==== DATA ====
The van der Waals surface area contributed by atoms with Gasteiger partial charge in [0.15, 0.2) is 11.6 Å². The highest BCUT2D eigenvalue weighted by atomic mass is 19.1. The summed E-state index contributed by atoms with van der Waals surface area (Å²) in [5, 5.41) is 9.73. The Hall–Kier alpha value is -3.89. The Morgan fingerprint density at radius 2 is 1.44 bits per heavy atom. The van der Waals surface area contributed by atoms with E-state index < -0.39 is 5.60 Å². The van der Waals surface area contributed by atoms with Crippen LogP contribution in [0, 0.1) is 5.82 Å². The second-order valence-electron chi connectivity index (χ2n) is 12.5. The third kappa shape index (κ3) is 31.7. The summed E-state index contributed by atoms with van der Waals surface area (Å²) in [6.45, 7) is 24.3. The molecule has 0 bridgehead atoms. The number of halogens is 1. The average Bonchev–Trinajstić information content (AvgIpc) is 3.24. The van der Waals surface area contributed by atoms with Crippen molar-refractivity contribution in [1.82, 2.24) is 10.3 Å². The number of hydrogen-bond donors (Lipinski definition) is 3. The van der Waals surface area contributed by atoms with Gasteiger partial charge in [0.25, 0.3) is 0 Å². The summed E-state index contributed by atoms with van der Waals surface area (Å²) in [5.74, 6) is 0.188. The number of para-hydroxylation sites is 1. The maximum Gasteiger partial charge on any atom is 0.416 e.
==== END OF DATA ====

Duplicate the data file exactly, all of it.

The van der Waals surface area contributed by atoms with Gasteiger partial charge in [0.15, 0.2) is 11.6 Å². The highest BCUT2D eigenvalue weighted by atomic mass is 19.1. The summed E-state index contributed by atoms with van der Waals surface area (Å²) in [5, 5.41) is 9.73. The Hall–Kier alpha value is -3.89. The Morgan fingerprint density at radius 2 is 1.44 bits per heavy atom. The van der Waals surface area contributed by atoms with E-state index < -0.39 is 5.60 Å². The van der Waals surface area contributed by atoms with Crippen LogP contribution in [0, 0.1) is 5.82 Å². The second-order valence-electron chi connectivity index (χ2n) is 12.5. The third kappa shape index (κ3) is 31.7. The summed E-state index contributed by atoms with van der Waals surface area (Å²) in [6.45, 7) is 24.3. The molecule has 0 bridgehead atoms. The number of halogens is 1. The average Bonchev–Trinajstić information content (AvgIpc) is 3.24. The van der Waals surface area contributed by atoms with Crippen molar-refractivity contribution in [1.82, 2.24) is 10.3 Å². The number of hydrogen-bond donors (Lipinski definition) is 3. The van der Waals surface area contributed by atoms with Gasteiger partial charge in [0.25, 0.3) is 0 Å². The summed E-state index contributed by atoms with van der Waals surface area (Å²) in [5.74, 6) is 0.188. The number of para-hydroxylation sites is 1. The maximum Gasteiger partial charge on any atom is 0.416 e.